Friday, June 15, 2018

Our Social Democratic Future: The Progressive 2020's

One of my favorite analysts, sociologist Lane Kenworthy, is out with a terrific new article in Foreign Affairs on "How the Safety Net Can Survive Trump". Kenworthy opens his piece as follows:
"During his campaign for the U.S. presidency, Donald Trump promised to protect the foundations of the United States’ public insurance system. “I was the first & only potential GOP candidate to state there will be no cuts to Social Security, Medicare & Medicaid,” he tweeted in May 2015. “The Republicans who want to cut SS & Medicaid are wrong,” he added two months later.
Trump’s commitments to the safety net set him apart from his Republican competitors during the campaign. But since taking office, the president has fallen in line with Republican leaders in Congress who seek to roll back the social programs he pledged to preserve. Last year, with Trump’s support, Republican lawmakers tried and narrowly failed to slash Medicaid, which helps pay for health services for low-income Americans, as well as government subsidies for private purchases of health insurance. Speaker of the House Paul Ryan of Wisconsin and Senator Orrin Hatch of Utah, the chair of the Senate Finance Committee, have said they will seek to scale back Medicare this year. The partial privatization of Social Security could be on the table, and food stamps, disability benefits, and housing assistance are also likely targets.
Such proposals seem to threaten the progress the United States has made toward social democratic capitalism—a system that features modestly regulated markets, a big welfare state, and public services meant to boost employment, such as childcare and job-placement assistance. The evidence suggests that social democratic policies improve economic security and well-being without sacrificing liberty, economic growth, health, or happiness. Contrary to conventional wisdom, the country has gradually come to embrace this model over the last century. The federal government has built public insurance programs that help Americans manage old age, unemployment, illnesses, and more. Since 2000, California, Massachusetts, New York, Oregon, and Washington State, which are home to around one-quarter of all Americans, have gone further, introducing such policies as paid parental and sick leave and a $15 minimum wage. Although the United States has not reached the level of social democratic protections that exists in countries such as Denmark and Sweden, it has been moving steadily, if slowly, in that direction.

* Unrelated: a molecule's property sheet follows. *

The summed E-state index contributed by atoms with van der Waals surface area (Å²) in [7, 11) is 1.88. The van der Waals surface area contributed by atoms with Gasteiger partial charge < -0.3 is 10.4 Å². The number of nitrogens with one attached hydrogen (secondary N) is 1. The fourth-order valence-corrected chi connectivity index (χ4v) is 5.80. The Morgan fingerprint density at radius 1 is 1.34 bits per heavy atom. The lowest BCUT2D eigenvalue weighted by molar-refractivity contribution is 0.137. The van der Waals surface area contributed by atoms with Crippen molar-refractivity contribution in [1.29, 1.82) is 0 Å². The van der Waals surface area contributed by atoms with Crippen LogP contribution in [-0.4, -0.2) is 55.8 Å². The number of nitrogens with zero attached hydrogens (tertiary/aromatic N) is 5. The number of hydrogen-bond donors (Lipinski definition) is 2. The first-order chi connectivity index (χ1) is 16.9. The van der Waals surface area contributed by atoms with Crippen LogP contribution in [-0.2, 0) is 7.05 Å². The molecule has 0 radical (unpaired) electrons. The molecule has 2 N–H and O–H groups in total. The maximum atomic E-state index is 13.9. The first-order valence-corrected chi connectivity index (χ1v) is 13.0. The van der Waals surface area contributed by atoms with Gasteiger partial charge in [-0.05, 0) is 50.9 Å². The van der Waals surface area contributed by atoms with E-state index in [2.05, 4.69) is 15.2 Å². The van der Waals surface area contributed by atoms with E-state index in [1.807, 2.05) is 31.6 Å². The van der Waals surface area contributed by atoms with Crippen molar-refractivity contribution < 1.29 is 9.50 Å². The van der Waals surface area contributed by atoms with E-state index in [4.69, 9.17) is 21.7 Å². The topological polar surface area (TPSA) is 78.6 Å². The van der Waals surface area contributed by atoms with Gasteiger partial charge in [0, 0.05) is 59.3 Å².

Republican control of the presidency and Congress has put that march on hold. But the United States’ social democratic future is not over. The structure of the U.S. government and popular support for public services will be formidable obstacles to the small-government vision of the current Republican majority, as well as to the vision of future ones. The United States has weathered a number of challenges in its progress toward social democracy, and the trials of the present era will likely prove a brief detour rather than a dead end."
I agree with this strongly, as I explained at some length in my book, The Optimistic Leftist. Kenworthy goes on to say:
"The Trump administration has instituted some cutbacks on its own, without congressional action, and it may put in place more. It has weakened and delayed regulations protecting workers’ safety, ensuring access to fair pay, and securing the right to organize, and it has issued executive orders allowing states to require able-bodied low-income recipients of Medicaid, food stamps, and housing assistance to have a paying job in order to qualify for benefits. Although these changes have real effects on people’s lives, they don’t amount to a frontal assault on the U.S. welfare state, and they can be quickly reversed by a future president.
In the longer term, public support for government services will probably deepen. Many of the groups that back such programs—including professionals, minorities, immigrants, millennials, and single, secular, and highly educated people—are growing as a share of the U.S. population. The opposite is true of groups that are more skeptical of the safety net, such as rural residents, working-class whites, the religious, and the rich but not highly educated. And not everyone in the latter set opposes a bigger role for the state: Trump’s pitch for a government that would secure jobs and maintain public insurance programs helped him win over many working-class whites in 2016. (That plenty of those voters still support Trump despite his abandonment of his earlier commitments to the welfare state may be explained by the president’s positions on cultural issues and his rhetorical commitment to job creation.)